Latin America and energy are hot. Microfinance? Not. As for social impact bonds, it’s too early to tell.
We read Eyes on the Horizon, the fifth annual state-of-the-impact-market report from the Global Impact Investing Network and JP Morgan, so you don’t have to.
The bottom line: More investors, more assets, flat commitments. Investors are pleased with their current investments but wary about the deal pipeline for the future. Here was our initial take, “Impact Report Shows $60 Billion in Assets, but Where’s the Growth?” We’ve pulled out additional highlights and trends below.
Performance in line with expectations. The vast majority of respondents indicated that their portfolios were performing in line with both financial and impact expectations. Twenty-seven percent reported “impact” outperformance and 14 percent reported “financial” outperformance. Fifty-five percent of assets target competitive, market rate returns.
“No exits” no more. The survey included data on a sample of exits from private equity investors—77 in total, 61 since 2012. The survey found 17 exits in microfinance, nine each in financial services, healthcare, and food and agriculture. Most exits took place five years after the investment, via sale to a strategic or financial buyer.
Dealflow shortage. Shortage of quality deals with a track record and lack of appropriate capital remained the top challenges for the sector. For the third straight year, “business model execution and management risk” topped the list of risk contributors to impact investing portfolios. A distant second was “liquidity and exit risk” followed by “country and currency risk.”
Measured impact. Nearly all (99 percent) of respondents reported measuring the social and/or environmental performance of their investments. More than half align their metrics with with IRIS, the set of generally accepted impact metrics managed by the GIIN, while only 30 percent report measuring impact through third-party frameworks and assessments such as GIIRS and GRI. Respondents placed greatest importance on measuring outputs and outcomes, less so on attaching a dollar figure to social and environmental performance.
Total impact assets grow, but commitments are flat. Survey respondents collectively reported managing $60 billion in impact investments, up from $45 billion in impact assets under management by 125 investors and $35 billion in assets managed by 99 investors in 2013. The respondents reported committing $10.6 billion through 5,404 transactions in 2014. That amount is flat with the $10.6 billion in commitments reported in 2013. (The report notes that the sample between the two surveys is different and direct year over year comparisons may not be valid.)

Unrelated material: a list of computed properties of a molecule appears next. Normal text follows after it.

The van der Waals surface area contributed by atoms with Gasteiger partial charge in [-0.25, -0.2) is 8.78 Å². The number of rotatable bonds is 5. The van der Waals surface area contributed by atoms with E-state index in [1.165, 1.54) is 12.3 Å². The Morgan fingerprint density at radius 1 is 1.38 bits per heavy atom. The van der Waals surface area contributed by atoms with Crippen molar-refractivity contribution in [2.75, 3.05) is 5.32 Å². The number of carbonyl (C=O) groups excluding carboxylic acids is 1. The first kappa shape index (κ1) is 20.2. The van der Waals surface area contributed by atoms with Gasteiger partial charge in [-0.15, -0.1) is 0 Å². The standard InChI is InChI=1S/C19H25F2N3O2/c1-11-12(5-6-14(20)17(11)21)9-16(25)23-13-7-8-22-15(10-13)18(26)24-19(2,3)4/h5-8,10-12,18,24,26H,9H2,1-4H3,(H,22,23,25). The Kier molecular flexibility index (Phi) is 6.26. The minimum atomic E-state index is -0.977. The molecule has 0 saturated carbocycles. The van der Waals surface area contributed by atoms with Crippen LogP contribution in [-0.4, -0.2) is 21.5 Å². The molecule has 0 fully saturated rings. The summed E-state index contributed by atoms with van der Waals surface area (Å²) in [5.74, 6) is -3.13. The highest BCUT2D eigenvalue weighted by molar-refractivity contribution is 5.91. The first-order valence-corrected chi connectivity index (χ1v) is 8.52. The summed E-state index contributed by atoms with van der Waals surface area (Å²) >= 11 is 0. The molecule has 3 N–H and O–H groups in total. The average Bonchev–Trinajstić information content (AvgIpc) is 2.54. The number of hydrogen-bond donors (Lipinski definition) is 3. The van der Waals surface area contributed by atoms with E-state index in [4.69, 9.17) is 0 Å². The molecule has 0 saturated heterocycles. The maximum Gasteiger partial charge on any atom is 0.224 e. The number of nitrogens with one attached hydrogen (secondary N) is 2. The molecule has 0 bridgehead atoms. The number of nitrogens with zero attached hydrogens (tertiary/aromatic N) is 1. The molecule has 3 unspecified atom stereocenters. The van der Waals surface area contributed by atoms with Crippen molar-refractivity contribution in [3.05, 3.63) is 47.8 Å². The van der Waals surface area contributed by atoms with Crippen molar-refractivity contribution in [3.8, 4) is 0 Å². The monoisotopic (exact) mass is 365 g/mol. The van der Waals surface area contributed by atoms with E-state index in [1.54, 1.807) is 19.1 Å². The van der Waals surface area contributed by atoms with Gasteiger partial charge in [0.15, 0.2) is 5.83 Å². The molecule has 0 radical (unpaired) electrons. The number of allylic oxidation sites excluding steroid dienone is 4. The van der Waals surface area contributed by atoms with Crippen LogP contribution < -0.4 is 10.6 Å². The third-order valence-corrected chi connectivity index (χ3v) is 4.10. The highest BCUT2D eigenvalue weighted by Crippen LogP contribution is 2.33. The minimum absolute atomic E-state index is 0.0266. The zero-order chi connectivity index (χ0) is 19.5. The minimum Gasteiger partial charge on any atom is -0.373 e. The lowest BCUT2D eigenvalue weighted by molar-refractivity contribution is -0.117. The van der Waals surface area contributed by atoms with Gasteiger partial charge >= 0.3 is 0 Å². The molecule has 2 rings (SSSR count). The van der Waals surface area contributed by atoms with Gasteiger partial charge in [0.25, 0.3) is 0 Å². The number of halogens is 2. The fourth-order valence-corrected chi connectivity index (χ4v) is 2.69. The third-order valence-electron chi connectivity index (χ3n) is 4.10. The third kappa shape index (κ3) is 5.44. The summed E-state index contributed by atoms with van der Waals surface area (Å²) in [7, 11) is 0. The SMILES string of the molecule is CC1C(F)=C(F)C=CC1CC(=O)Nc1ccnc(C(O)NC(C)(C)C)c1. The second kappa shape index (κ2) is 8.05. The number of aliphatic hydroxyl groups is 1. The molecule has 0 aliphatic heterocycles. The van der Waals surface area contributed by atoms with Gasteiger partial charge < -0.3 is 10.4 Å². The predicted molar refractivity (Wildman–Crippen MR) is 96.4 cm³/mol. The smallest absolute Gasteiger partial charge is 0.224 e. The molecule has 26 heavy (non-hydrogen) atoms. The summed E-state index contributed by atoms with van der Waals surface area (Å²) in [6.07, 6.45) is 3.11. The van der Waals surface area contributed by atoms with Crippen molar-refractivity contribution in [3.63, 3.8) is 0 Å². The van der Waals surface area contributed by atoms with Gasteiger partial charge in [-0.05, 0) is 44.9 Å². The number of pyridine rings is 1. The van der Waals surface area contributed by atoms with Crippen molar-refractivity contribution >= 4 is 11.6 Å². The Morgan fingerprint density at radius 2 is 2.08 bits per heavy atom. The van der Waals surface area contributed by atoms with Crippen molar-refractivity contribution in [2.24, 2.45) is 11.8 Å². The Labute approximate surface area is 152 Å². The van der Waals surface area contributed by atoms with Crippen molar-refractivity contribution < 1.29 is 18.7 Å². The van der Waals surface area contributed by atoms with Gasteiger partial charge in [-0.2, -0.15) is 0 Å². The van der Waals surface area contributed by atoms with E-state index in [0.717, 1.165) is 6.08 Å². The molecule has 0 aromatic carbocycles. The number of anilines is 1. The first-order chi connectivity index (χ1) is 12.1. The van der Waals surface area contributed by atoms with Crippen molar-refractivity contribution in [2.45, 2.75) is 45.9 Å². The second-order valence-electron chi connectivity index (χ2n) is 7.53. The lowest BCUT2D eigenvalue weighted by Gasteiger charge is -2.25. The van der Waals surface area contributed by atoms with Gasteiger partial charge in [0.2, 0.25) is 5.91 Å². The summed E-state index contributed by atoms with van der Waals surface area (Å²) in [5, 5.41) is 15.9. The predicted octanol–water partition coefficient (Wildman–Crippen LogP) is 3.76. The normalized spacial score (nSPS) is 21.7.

Assets rising faster than investments? For 82 respondents that participated last year and this year, impact assets under management grew by 20 percent, number of investments by 13 percent and committed capital by 7 percent. This same group reported falling short of target number of investments by eight percent (3,792 actual versus 4,222 planned ) and capital commitments by four percent ($7.1 billion actual versus $7.4 billion planned).
Fundraising hits and misses. Among the 39 fund managers that responded to the survey last year and this year, the group raised 23 percent more capital in 2014 than in 2013, though this amount was 13 percent less than they had targeted for 2014. Twenty-four of the 39 fund managers fell short of their target, seven met it, and eight exceeded it.
Direct investments with a new focus on Latin America. Nearly three-quarters of assets are invested directly in companies and, with 20 percent invested indirectly. Sub-Saharan Africa topped the list of market destinations for future investments, but “Latin America and Caribbean” jumped to No. 3 (behind ”East and Southeast Asia”). Private Debt and Private Equity accounted for 40 percent and 33 percent of assets under management, respectively.
Early-stage gap remains. More than nine out of 10 dollars are invested in companies in the post-venture stage. Just nine percent of assets are invested in companies at the Seed/Start-Up or Venture Stage.
Housing, microfinance and financial services dominate, but energy and agriculture are hot. “Legacy” impact sectors account for over half of assets under management, but Energy and “Food & Agriculture” topped the destination list of planned asset allocations by sector. Healthcare and Education were third and fourth. Nine investors (mostly equity investors), the largest for any sector, plan to reduce their allocations to Microfinance.
Growing sample, with holes. The report, surveyed 146 of the world’s largest impact investors, including fund managers, banks, development finance institutions, foundations, and pension funds. The sample size of 146 investors is a 17 percent increase over last year’s survey and 48 percent higher than 2013’s. Yet only 82 of 125 respondents from last year’s survey participated this year, and a number of funds listed on the Impact Assets 50, a list of 50 leading impact funds, did not participate. That makes the trends indicative of change, not evidence of it.
Developed-market investors. Seventy-eight percent of respondents are headquartered in North America and Western Europe. Nine out of ten dollars are managed by developed-market-headquartered investors but 48 percent of assets are invested in emerging markets. A footnote indicates $3.8 billion of the $10.6 billion was committed by just three respondents.